Describing open learning environments and emergent learning

Recent work on developing our framework for describing emergent learning (see Footprints of Emergence   and Emergent Learning and Learning Ecologies in Web 2.0 ) has been taxing our powers of description. By we, I mean my colleague Roy Williams and me. The work of Paul Cilliers has been helpful (see below)

How can we have confidence in the footprints, when the footprint (a graphic description of a learning experience), if individually drawn, depicts an interpretation of the learning experience based on subjective personal reflection on that experience, and the scoring factors themselves can be open to personal interpretation?

This ongoing work in seeking to describe and clarify what we mean by emergent and prescribed learning is progressing on our open wiki ‘Footprints of Emergence’. There has been quite a bit of interest in this public wiki with upwards of 50 unique daily visitors, which is very encouraging.

In particular we have been very interested in the work that a colleague from Austria – Jutta Pauschenwein, (FH JOANNEUM, University of Applied Sciences, Graz, ZML – Innovative Learning Scenarios) has been doing in relation to using the framework we have developed. Jutta has written a number of blog posts about this, but here is the most recent one written in English – Footprints for “Emerging Learning” – Variety of a creative method of reflection.

This work of Jutta’s (and her team) and of others who have drawn footprints of their courses or learning experiences, and shared them with us on our wiki has motivated us to further discuss our understanding of the factors we use for scoring the footprints and describing learning experiences. It has become increasingly clear that each footprint is unique to the individual who is drawing it and that if footprints of the same course are drawn by different people, they will be different. Does this invalidate the process or the framework? Our answer is ‘No’. Each person’s learning experience, and perspective on that learning process, is unique to them.  The value of the framework is, we hope, in providing a mechanism for articulating that experience, and in the discussion around this articulation.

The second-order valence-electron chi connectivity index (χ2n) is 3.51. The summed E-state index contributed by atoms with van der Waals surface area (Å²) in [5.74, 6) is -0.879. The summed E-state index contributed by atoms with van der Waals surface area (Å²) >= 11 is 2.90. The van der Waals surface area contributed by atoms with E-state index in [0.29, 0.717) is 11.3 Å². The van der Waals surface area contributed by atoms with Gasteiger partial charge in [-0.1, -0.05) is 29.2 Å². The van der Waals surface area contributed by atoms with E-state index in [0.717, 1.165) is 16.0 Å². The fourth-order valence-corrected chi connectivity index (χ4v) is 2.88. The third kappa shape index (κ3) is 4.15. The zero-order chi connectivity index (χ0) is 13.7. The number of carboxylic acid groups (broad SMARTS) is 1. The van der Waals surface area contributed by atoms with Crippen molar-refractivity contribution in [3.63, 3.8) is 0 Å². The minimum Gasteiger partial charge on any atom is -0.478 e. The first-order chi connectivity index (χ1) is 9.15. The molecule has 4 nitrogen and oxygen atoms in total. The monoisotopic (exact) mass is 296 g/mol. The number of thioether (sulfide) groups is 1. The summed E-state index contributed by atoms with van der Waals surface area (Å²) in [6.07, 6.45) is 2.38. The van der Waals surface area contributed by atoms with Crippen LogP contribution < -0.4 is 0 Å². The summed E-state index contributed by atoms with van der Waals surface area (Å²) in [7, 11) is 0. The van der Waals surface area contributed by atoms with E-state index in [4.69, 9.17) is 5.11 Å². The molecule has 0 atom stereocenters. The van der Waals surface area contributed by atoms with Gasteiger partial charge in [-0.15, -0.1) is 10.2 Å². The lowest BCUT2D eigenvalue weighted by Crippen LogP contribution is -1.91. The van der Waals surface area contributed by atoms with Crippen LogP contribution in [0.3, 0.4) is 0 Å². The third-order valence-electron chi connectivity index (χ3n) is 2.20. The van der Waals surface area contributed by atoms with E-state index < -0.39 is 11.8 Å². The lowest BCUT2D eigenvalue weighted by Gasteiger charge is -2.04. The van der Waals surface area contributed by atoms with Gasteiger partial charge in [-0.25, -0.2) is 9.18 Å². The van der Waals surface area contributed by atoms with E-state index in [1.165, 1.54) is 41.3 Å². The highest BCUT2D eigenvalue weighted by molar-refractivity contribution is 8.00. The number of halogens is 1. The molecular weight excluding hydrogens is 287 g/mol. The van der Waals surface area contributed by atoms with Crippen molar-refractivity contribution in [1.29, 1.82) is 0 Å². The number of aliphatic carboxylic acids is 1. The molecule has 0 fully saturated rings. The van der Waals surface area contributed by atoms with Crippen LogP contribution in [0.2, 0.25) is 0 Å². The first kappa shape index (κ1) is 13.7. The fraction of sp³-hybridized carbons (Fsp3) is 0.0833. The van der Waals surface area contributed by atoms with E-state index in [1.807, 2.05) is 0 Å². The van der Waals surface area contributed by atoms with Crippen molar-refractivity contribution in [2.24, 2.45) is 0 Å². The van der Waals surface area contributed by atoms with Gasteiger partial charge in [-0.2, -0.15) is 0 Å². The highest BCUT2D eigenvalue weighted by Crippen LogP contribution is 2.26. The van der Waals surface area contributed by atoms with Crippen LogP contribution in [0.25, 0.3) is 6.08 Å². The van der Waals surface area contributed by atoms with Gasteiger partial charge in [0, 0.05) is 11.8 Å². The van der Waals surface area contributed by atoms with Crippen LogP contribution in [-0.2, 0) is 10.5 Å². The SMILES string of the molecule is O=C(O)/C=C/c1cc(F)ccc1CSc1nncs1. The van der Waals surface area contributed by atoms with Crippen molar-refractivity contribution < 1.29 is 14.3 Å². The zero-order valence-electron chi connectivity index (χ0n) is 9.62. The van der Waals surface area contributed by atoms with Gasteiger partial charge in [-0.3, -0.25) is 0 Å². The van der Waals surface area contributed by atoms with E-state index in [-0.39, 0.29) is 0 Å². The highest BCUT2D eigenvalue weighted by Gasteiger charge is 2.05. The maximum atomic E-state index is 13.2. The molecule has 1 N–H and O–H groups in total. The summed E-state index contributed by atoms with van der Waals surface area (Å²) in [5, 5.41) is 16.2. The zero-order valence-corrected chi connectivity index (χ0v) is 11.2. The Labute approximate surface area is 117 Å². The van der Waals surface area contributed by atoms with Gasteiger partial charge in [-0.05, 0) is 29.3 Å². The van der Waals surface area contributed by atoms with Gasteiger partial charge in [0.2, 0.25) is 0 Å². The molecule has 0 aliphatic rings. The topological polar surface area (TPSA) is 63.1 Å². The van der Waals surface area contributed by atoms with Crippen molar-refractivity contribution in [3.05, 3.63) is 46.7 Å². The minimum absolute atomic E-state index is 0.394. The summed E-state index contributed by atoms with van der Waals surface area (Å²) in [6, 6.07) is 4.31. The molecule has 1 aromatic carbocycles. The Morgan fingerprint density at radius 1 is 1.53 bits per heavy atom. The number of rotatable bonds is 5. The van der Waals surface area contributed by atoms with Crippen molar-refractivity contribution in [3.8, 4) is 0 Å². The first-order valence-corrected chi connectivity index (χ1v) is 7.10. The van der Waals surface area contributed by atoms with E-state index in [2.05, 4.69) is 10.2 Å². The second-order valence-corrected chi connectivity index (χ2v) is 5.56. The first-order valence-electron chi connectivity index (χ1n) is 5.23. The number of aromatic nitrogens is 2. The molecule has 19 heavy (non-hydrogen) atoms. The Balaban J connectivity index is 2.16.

Now it could be argued that this is simply an excuse for vagueness and of course this argument needs to be taken seriously. Any research or discussion of learning should be rigorous, and we hope that in our efforts to clarify the meaning/description of the factors that we use in our framework, we will be adding to the rigour of the research.

However, we are also aware that all learning is context dependent and in particular, that the open, emergent learning that we are seeking to describe takes place in complex systems, where there are no straightforward right or wrong answers.

Particularly helpful in explaining our position on this is the work of Paul Cilliers and in particular his article – Complexity, Deconstruction and Relativism

Cilliers, P. (2005). Complexity, Deconstruction and Relativism. Theory, Culture & Society, 22(5), pp.255–267. Available at:

Cilliers writes that we should not underestimate the complexity of much of what we try to understand. It is difficult in complex systems to get agreement on meaning. He urges researchers to be ‘modest’ (not weak, but responsible) in the claims they make, because knowledge is always provisional, always contingent and contextual and the context has to be interpreted. My experience is that it is difficult to maintain a ‘modest’ stance in the face of requests for ‘the answer’.

Cilliers explains that in describing complex systems we have to reduce the complexity, which is what we have been struggling with in our framework. To reduce the complexity we have to leave some things out. In our framework we use 25 factors to describe prescribed and emergent learning and we have, more than once, had the discussion about where we draw the line, because our discussions often raise the possibility of adding another factor. The problem is that what is left out influences the description as much as what is left in.

Cilliers writes that complexity is messy and all frameworks are compromised to some extent.

‘There is no stepping outside of complexity (we are finite beings), thus there is no framework for frameworks. We choose our frameworks.’ (p.259)

‘To talk about the complex world as if it can be understood is clearly a contradiction of another kind and this is a contradiction with ethical implications.’ (p.261)

Cilliers has so perfectly described the issues we are wrestling with in the work we are doing in attempting to better understand open learning environments and emergent learning.

With the advent of MOOCs and a huge surge of interest in open, distant and online learning, how can we best describe learners’ experiences in these and more traditional environments? How can learners make sense of and articulate their own experiences? How how can we design environments which will help learners to work in messy complex systems?

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